No Longer Ban-Prone Batrider: Icefrog and Valve’s Design Philosophy Regarding DotA 2

With the release of patch 6.80 for DotA 2 we see yet another series of well thought and targeted changes for heroes and gameplay. It is truly remarkable that in a game with 105 heroes the balance team for DotA 1 and 2 continues to make game design decisions that improve the game rather than taking away from it. Part of the iconic design of DotA is that heroes have extraordinarily powerful spells and those abilities can only be mitigated by making intelligent decisions regarding movement, item choices and drafting heroes that have skillsets which help them respond to those abilities. In other games with less courageous design teams, those abilities might be called overpowered and end up subsequently made so much less substantial to the point that those heroes are no longer even picked. But in DotA, the team recognizes the value of having heroes that can change the outcome of the game in a single moment or that are incredibly strong in a specific role. The way that they balance the game is by working to make all heroes viable to choose in the professional scene (while, for the most part, gently toning down those heroes who have become too powerful) and in doing so offer responses and counter responses to drafting and gameplay decisions made by opposing teams.

Take, for example, the case of Batrider. Batrider was once a permanent first pick/ban because of his power throughout the game. With the use of Sticky Napalm he could dominate the laning phase, his Firefly, Flamebreak and Flaming Lasso abilities allowed him to deal massive amounts of damage during team fights and isolate and disable one of the enemy heroes and the flying vision granted by Firefly gave his team a huge advantage over the other by allowing him to reliably provide vision and engage from unpredictable directions. All in all, Batrider was a fun hero to watch but entirely too strong. A game where the first 6 picks and bans are pretty much set in stone removes much of the flexibility and creativity in the drafting stage that we’ve come to appreciate ever so much. So, from 6.76 to 6.79 a series of nerfs were applied to Batrider (see below).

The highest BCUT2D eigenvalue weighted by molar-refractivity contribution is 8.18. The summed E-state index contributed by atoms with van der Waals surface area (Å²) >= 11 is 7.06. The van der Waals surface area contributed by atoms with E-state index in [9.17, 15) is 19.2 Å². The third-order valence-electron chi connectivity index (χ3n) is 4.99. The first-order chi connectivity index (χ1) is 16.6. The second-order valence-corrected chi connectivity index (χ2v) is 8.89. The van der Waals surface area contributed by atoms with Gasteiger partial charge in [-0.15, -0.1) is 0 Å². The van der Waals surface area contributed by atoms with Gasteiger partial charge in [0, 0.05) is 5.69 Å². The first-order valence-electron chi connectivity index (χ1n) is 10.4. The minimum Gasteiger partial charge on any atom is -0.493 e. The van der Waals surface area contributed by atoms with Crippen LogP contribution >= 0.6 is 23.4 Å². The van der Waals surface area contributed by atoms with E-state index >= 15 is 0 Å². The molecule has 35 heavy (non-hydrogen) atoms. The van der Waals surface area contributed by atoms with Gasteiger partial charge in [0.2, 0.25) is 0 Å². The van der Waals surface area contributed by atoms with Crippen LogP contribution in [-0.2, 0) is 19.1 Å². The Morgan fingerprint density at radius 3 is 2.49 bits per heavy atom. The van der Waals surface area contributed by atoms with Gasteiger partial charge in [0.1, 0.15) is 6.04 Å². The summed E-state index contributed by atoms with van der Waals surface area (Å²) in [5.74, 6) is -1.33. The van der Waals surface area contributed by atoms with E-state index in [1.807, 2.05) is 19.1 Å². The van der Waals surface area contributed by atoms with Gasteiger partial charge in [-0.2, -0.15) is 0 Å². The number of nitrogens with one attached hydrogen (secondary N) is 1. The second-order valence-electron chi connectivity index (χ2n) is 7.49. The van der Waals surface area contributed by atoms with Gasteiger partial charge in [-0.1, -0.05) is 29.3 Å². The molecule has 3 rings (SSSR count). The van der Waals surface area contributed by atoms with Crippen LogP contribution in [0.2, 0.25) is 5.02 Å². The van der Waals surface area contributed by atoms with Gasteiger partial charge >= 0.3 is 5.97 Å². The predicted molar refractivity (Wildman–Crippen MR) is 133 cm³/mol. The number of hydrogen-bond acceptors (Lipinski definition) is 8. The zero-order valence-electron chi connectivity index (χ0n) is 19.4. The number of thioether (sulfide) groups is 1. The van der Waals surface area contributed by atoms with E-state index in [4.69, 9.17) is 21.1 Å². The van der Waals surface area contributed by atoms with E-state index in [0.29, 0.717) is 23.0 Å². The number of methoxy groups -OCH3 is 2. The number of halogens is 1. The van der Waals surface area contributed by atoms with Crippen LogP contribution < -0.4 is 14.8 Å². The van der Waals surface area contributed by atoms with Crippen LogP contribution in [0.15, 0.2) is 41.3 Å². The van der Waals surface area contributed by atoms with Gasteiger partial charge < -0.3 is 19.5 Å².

First the team began with small nerfs to his vision, ultimate and Flamebreak ability. But, when it was clear that these changes weren’t enough to reduce his power they chose to target one portion of his skillset that made him so powerful his presence in the laning stage. With the nerf to this base damage he could no longer so easily dominate the laning stage. Sticky Napalm was no longer an added bonus on top his already decent bonus damage and ability to last hit. Now application of Sticky Napalm was nearly a necessity to be used to tie up his opponent and boost damage done to ensure that those last hits went through. Now when choosing Batrider, teams had to make a conscious decision to include him despite his weakness in the early game. He was still a formidable foe who provided an immense amount of utility in team fights and all throughout the game but he wasn’t so powerful that he was a must pick/ban regardless of the drafting plan. Continuing the saga of Batrider into 6.80, the team came to the conclusion that perhaps he was now a little bit too weak at the beginning of the game and in the laning phase and lowered his attack animation time substantially. Batrider still isn’t as powerful as he used to be but now he is an intelligent pick should the team makeup and circumstances allow it. The beauty of the approach taken to balancing this hero is that he was toned down from overpowered to reasonable without destroying his unique qualities as a hero (being abe to disable and pull someone out of position, stacking Napalm for extra damage and slow to turn speed, Firefly providing flying vision and a positional advantage) thus preserving his role in the game whilst creating more space for creative compositional decisions in the future.

By applying this method of balancing the game, the makeup of the heroes selected gradually become more and more diverse and the game continues to develop and evolve. Instead of shoehorning teams into being forced to execute generic strategies they are encouraged to explore the diverse set of options made available to them and make the best use of them that they can. This design philosophy is much more difficult to execute than simply crushing or suddenly amping up heroes but in the long run provides for a better experience. The long history of intelligent balance changes has earned the trust of the DotA community and, because of this, Icefrog (and Valve) are able to gradually make small changes and adjust accordingly depending on how strong the heroes do prove to be (rather than rushing to adjust a seemingly overpowered hero or strategy). It’s rare that I play a game where I read the patch notes and am impressed by the creativity and pragmatism of the team behind them but, without fail, I continue to be pleasantly surprised by the contents of DotA 2’s patches. Here’s hoping that we continue to witness the continuous improvement of our beautiful game.

That’s all for now. Have a Pezant day!

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